The Cleveland Browns wanted to be patient with Bernie Kosar. Go with veteran Gary Danielson as starting quarterback, the plan went, and wait for the rookie shivers to subside for Kosar. It was to be the antithesis of the too-much, too-soon Elway Experiment in Denver three years ago.
That plan was revised Sunday, however, when Danielson suffered an injury to his right (throwing) shoulder against New England, and Kosar entered with a 14-10 second-quarter lead.
"(Team owner) Art Modell, Paul Warfield (a club executive) and I kind of looked at each other in the owner's box. It was like, 'Well, this is it,' " Ernie Accorsi, Browns' executive vice president/football operations, said yesterday. "You knew this was coming, you just didn't know when. And this wasn't a 35-0 game. It was 14-10. There was anticipation for us, not fear."
Kosar -- a bonus baby with a contract worth $5 million over five years -- fumbled his first snap for a turnover, then completed seven straight passes and led the Browns to a come-from-behind 24-20 victory. He finished nine of 15 for 104 yards with one interception.
"It couldn't have happened any better," Accorsi said. "It was a tight game, a pressure game. We lost the lead, but Bernie was poised and brought us back.
"That we went to Bernie instead of (veteran) Paul McDonald shows we weren't pampering him and that we weren't overprotective of him."
Yesterday, it was determined that Danielson did not suffer a dislocation, merely a deep bruise. Coach Marty Schottenheimer says Danielson, a nine-year veteran, will start Sunday at Houston, if he is able.
Danielson's sense of humor spiraled as well as ever yesterday. He said, "How long will I be out? Well, that depends. It could be either a week or 15 years, depending on what Bernie does against the Oilers."
San Diego Chargers tight end Kellen Winslow is expected to practice today for the first time since tearing two knee ligaments last season. Although he is eligible to be activated this week, a club spokesman said yesterday no one is certain when Winslow (399 career catches) will return . . .
NFL Commissioner Pete Rozelle will decide over the next few days whether to create a special supplemental draft for Kenneth Davis, the Texas Christian running back who was suspended Sept. 20 after he admitted he had accepted illegal payments from a school booster. The NFL, in what is commonly known as the "Red Grange Rule," prohibits players from playing in college and pro games in the same season. Davis, who along with agent Mike Trope met with Rozelle yesterday in New York, played two games for TCU this season. Trope has threatened to sue if Rozelle doesn't allow Davis into the NFL this year . . .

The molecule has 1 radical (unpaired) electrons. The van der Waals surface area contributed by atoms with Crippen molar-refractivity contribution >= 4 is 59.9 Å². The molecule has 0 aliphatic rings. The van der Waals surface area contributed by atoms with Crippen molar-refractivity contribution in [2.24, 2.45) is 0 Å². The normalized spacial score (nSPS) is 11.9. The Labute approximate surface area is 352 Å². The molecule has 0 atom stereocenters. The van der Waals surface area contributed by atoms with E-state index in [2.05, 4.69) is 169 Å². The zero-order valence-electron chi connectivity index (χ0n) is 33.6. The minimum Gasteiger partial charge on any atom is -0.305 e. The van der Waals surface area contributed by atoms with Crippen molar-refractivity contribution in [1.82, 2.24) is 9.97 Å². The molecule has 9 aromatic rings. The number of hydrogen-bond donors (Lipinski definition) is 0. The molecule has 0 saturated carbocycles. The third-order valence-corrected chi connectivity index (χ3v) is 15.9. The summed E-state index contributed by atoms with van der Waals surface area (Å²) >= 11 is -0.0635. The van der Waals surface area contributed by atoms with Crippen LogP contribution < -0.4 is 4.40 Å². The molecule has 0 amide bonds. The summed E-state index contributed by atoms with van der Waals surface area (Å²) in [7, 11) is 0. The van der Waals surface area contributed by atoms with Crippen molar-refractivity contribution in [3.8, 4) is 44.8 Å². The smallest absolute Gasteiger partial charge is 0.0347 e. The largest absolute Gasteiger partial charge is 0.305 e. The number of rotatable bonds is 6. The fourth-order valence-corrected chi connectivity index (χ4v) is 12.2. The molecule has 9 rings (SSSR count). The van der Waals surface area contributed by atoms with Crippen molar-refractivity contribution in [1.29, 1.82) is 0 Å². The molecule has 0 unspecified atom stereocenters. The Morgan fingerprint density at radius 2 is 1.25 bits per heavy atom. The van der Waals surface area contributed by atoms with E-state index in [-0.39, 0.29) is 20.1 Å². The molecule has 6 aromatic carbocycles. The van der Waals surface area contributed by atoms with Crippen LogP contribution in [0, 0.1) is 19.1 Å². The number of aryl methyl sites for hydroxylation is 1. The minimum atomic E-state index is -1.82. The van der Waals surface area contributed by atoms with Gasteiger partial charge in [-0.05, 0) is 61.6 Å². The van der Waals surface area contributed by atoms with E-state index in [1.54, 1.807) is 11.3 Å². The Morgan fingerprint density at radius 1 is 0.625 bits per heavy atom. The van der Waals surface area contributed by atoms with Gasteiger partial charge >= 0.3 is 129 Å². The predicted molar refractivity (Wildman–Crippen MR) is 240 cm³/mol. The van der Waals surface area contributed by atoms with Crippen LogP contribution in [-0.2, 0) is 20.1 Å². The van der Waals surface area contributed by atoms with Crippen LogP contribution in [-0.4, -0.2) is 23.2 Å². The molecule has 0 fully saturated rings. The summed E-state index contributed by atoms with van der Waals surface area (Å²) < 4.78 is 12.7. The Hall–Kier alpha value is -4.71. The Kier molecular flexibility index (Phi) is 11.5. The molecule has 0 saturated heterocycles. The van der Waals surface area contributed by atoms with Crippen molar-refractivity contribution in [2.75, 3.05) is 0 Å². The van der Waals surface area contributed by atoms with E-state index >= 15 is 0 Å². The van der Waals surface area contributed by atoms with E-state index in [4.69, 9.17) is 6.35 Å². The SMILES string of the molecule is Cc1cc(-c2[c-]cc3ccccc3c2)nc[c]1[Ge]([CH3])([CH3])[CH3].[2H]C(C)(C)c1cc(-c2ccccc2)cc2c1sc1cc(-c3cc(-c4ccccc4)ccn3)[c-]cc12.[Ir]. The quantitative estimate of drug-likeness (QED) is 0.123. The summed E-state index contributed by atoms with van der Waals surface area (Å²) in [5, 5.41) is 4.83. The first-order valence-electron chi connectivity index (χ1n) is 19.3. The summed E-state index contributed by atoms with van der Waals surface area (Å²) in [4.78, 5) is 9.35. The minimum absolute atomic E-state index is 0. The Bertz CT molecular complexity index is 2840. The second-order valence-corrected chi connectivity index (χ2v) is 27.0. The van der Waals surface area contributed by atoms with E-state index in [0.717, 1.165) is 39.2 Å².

How about the Chicago Bears at 5-0 although running back Walter Payton is averaging just 13 carries for 58 yards per game? Is it possible that wide receivers Dennis McKinnon and Willie Gault have been even sweeter than Sweetness himself? McKinnon has caught a league-best seven touchdown passes, and Gault has produced four plays of 43 yards or longer.
And it seems that Bears rookie defensive tackle William Perry has a new nickname. His royal Refrigerator -- who has made six tackles in spot service over five games -- "is just a big puppy," according to all-pro defensive tackle Dan Hampton.
And Perry's new nickname?
" 'Biscuit,' " says Hampton. "Because when he got here we figured he was just a biscuit under 350 (pounds)."
The best contributor from the U.S. Football League has been, without question, Cleveland running back Kevin Mack (L.A. Express). Mack has two straight 100-yard rushing games and yesterday was named AFC player of the week. Mack's five-game totals: 356 yards rushing and 20 receptions.
The smallest contributor from the USFL? Perhaps it's San Diego receiver Trumaine Johnson (Arizona Outlaws), who has caught only one pass and is nursing a hamstring injury, or perhaps it's Houston running back Mike Rozier (Jacksonville Bulls), who has run for just 97 yards in 34 carries, an un-Heisman Trophy-like 2.9 yards per carry.